Knowledge Management and Organizational Learning

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Authors: W.R. King

Publication Year: 2009

Source: http://dx.doi.org/10.1007/978-1-4419-0011-1_1

Journal: Knowledge Management and E-Learning

Volume: 4

Categories: Organizational Change, Qualitative


Abstract

For centuries, scientists, philosophers and intelligent laymen have been concerned about creating, acquiring, and communicating knowledge and improving the re-utilization of knowledge. However, it is only in the last 15–20 years or so that a distinct field called “knowledge management” (KM) has emerged. KM is based on the premise that, just as human beings are unable to draw on the full potential of their brains, organizations are generally not able to fully utilize the knowledge that they possess. Through KM, organizations seek to acquire or create potentially useful knowledge and to make it available to those who can use it at a time and place that is appropriate for them to achieve maximum effective usage in order to positively influence organizational performance. It is generally believed that if an organization can increase its effective knowledge utilization by only a small percentage, great benefits will result. Organizational learning (OL) is complementary to KM. An early view of OL was “…encoding inferences from history into routines that guide behavior” (Levitt and March, 1988 , p. 319). So, OL has to do with embedding what has been learned into the fabric of the organization.


Critical Reflection

Knowledge management is becoming an hot concept as optimization inside companies takes place. Organizations have come to a stand where they reached an extremely competitive market, where their products are similar and they cannot achieve competitive advantage anymore. This is when organizations start to look inside and optimizing all of its processes. An organization, more than infrastructure, is made by people, ideas and capabilities. Organizational Learning is the process that employees incur to, when working within an organization. Every business process inside of an organization will result in organizational knowledge as the employees learn them.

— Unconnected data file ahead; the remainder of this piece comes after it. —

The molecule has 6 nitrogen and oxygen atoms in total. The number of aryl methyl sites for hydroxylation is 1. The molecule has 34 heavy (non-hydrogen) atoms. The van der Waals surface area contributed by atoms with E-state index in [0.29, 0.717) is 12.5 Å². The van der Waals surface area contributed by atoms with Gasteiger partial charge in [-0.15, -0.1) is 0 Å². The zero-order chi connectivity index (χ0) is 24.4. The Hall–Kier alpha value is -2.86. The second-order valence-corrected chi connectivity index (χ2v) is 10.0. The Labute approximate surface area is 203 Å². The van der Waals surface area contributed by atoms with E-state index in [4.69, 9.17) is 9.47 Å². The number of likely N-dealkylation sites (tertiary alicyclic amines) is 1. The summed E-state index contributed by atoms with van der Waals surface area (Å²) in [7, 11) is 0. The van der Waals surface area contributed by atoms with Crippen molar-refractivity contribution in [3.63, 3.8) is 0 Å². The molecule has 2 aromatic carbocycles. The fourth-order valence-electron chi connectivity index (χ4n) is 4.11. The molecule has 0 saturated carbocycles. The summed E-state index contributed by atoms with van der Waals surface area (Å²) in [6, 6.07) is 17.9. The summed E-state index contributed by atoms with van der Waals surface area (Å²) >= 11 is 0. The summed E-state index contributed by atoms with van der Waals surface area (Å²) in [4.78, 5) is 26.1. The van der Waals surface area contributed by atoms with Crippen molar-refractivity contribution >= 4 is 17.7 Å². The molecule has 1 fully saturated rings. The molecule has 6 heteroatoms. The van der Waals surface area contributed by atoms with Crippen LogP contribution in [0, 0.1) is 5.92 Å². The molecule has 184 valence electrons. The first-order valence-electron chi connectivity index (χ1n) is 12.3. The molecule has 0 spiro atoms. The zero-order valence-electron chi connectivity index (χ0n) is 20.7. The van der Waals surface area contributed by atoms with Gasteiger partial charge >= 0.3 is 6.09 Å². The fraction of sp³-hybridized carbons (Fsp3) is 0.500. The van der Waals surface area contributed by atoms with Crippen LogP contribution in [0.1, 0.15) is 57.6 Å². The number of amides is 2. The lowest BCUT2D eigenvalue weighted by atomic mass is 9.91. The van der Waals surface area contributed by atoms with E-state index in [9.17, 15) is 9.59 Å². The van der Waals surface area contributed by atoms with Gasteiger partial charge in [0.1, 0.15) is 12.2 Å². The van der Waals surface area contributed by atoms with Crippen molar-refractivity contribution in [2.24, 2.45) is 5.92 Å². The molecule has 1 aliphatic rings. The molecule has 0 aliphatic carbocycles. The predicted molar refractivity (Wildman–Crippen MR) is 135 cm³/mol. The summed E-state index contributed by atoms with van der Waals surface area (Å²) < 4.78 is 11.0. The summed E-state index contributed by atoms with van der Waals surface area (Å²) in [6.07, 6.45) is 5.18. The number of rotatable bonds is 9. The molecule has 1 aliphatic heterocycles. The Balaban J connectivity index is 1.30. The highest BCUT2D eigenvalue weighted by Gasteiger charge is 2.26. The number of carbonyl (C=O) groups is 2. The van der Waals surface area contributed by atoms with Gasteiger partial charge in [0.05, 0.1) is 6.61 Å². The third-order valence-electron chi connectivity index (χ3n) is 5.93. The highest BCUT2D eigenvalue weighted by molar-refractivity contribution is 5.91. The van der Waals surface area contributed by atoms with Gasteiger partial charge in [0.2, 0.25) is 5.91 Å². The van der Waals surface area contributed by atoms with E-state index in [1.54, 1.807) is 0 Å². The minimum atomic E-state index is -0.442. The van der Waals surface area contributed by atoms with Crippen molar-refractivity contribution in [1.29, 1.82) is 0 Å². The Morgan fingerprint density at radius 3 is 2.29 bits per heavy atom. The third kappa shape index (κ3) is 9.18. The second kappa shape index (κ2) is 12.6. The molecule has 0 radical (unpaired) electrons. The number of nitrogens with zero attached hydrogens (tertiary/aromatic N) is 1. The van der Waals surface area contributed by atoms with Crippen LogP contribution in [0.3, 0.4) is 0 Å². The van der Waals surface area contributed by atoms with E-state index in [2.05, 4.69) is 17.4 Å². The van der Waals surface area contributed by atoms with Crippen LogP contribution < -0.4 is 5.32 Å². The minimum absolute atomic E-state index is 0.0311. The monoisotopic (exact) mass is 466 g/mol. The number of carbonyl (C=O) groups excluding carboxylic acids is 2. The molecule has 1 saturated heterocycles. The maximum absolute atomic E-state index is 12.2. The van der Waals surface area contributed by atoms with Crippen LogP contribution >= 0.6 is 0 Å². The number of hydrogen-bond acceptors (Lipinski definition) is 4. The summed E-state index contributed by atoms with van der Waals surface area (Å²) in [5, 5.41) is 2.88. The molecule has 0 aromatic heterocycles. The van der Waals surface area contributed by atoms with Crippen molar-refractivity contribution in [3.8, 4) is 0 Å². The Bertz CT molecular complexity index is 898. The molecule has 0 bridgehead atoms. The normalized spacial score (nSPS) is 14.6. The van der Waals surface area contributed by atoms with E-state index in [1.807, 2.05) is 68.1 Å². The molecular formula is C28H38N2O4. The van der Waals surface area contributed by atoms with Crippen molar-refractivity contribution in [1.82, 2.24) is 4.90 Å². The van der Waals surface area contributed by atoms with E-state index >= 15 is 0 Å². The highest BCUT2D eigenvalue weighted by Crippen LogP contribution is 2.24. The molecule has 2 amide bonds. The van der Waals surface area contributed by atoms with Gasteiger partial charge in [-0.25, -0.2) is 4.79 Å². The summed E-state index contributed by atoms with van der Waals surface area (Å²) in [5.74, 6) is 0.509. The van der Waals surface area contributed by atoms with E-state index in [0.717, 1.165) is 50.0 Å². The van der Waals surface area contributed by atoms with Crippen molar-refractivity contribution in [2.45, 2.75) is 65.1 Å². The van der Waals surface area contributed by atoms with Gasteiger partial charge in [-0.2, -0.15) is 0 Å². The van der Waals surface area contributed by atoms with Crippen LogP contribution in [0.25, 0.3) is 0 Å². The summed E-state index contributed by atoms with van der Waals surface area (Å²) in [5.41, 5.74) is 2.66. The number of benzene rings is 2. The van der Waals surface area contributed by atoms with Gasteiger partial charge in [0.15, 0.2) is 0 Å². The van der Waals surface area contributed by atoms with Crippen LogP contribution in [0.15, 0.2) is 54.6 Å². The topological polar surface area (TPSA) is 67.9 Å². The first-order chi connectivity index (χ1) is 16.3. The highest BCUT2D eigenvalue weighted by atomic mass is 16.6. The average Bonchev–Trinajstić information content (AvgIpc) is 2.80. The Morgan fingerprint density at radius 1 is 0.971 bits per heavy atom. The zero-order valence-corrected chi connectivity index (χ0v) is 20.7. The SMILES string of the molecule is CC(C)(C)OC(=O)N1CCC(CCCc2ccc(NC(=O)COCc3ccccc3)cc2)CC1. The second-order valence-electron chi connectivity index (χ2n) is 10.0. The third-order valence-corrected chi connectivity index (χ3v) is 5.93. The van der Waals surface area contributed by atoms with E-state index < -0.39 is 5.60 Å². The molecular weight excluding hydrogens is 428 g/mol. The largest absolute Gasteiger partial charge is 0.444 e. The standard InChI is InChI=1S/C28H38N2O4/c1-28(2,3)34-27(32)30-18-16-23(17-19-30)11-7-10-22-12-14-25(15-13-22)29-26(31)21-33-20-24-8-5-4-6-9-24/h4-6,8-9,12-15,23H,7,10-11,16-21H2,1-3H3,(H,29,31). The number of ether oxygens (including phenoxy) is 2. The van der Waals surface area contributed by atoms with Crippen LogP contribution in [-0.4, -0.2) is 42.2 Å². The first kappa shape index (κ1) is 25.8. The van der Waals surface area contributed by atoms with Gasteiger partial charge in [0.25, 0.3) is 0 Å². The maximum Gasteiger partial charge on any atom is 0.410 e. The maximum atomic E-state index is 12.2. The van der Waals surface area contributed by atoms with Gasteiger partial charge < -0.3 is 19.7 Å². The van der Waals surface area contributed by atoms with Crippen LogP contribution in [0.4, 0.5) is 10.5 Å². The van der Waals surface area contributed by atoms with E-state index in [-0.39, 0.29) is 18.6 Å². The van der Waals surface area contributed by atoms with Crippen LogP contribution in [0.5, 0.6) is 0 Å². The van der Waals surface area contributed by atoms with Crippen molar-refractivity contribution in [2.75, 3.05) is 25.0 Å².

With time, one of the most value assets of an organization is the organizational knowledge because if all of the employees are replaced by new ones (without the prior knowledge) they will not know how to make their work properly, and therefore, the organization will not run. Thus, organizations are now more aware that employees are very valuable, because inside them resides the organizational knowledge. Therefore, there is a need of managing that knowledge, to keep it inside of the organization and to make it generate even more knowledge. The authors dive into the Knowledge Management theories and processes and apply it to organizations.
Knowledge Management goals are to:

  • Improve knowledge
  • Improve knowledge related practices
  • Improve organizational behaviors and decisions
  • Improve organizational performance.

Knowledge Management focus on:

  • Knowledge processes
  • Knowledge creation
  • Knowledge acquisition
  • Knowledge refinement
  • Knowledge storage
  • Knowledge transfer
  • Knowledge sharing
  • Knowledge utilization

Process cycle model of Knowledge Management. Such cycle model provide a useful way to organize one’s thinking about KM processes.

Authors use the Knowledge Management Process model (on the right) to explain how the organizational learning takes place and how it should be managed. They suggest this model brings better results on the processes of:

  • Innovation
  • Individual learning
  • Collective learning
  • Collective collaborative decision-making.

Through Knowledge Management an organization is able to optimize and improve its external products and services but also its internal processes, organizational behaviors and relationships.